“I only know that people call me a FEMINIST whenever I express sentiments that differentiate me from a doormat.”

Rebecca West


The Internet has always been an unwelcome place for women. With the takeover of Twitter by Elon Musk, and his subsequent firing of the team responsible for monitoring and eradicating hate speech, the abuse, racism, misogyny, hate, and threats began to skyrocket almost immediately. That’s bad news for everyone who speaks out against social injustice, not to mention those concerned about truth and misinformation. Musk went so far as to ban several prominent organizers and journalists after right-wing operatives appealed directly to him to ban them, all while claiming to be a defender of free speech.

I left Twitter last week after 12 years and can think of no good reason why anyone would want to stay, not given these recent developments. Having an online presence has always been a mine field for women, POC, and other marginalized groups. Anyone having a voice that threatens the fragility of straight white male dominance in any capacity receives backlash for it, some of it horrific. The one common denominator in all the threats and harassment online is the inability of police forces to do anything about it. That failure has no border and internationally there are few governments willing to take a stand against misogyny, no matter how many women are silenced or die.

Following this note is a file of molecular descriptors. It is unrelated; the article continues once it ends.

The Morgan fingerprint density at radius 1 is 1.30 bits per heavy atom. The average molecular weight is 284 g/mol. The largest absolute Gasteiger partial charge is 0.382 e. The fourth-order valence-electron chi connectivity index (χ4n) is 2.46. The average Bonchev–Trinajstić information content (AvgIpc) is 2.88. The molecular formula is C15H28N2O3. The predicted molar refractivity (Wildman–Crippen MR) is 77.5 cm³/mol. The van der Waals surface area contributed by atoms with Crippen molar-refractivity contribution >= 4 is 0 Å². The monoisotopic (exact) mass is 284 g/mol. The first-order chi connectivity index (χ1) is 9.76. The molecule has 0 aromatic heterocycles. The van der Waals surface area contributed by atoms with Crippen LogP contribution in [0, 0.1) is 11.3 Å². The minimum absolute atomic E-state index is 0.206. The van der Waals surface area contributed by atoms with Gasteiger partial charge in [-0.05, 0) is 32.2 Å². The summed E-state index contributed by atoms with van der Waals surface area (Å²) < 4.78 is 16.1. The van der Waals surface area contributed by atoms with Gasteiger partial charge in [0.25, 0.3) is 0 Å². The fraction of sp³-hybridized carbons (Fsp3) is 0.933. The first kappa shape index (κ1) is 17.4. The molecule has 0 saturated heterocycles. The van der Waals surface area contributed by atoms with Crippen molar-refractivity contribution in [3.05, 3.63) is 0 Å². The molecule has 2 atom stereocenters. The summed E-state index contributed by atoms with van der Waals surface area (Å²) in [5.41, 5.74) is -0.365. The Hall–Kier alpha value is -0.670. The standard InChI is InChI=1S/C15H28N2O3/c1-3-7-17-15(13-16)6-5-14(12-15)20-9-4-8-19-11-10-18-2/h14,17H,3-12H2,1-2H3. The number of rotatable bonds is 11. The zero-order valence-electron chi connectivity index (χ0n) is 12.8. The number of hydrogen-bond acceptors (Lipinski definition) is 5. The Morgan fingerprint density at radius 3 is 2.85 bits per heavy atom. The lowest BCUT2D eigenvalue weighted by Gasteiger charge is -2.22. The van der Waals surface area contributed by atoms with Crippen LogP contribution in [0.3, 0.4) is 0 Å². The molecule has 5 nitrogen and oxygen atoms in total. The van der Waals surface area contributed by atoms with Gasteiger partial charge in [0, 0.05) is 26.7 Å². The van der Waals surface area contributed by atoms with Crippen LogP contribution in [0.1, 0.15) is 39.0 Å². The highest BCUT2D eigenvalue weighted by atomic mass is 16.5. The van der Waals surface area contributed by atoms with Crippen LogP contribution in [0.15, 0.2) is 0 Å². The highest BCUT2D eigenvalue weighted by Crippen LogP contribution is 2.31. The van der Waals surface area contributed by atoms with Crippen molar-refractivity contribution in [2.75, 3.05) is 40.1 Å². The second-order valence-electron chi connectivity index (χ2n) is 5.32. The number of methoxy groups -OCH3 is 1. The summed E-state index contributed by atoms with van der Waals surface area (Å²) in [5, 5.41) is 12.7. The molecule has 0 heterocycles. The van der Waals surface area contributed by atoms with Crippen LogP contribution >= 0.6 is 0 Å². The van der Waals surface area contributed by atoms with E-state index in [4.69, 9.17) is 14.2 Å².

The film, Backlash: Misogyny in the Digital Age, attempts to address this growing trend and I’m honoured I was asked to be a part of it. If you get the chance, please check it out and talk about it with the people in your life, especially if you’re a man. Then change the space around you and make it safe and welcoming for everyone.

Backlash, Misogyny in the Digital Age, directed by Léa Clermont-Dion and Guylaine Maroist: A shocking story of four women leaders whose lives are overturned by cyberviolence. They share a common cause: refusing to be silenced. Backlash, Misogyny in the Digital Age is a feature-length documentary produced by La Ruelle Films which takes a relevant look at the impact and the scourge of cyberviolence. This official site of the film also offers a variety of resources to help victims of online violence.

Léa Clermont-Dion
Guylaine Maroist

Sylvain Cormier

Guylaine Maroist
Eric Ruel

Léa Clermont-Dion / Guylaine Maroist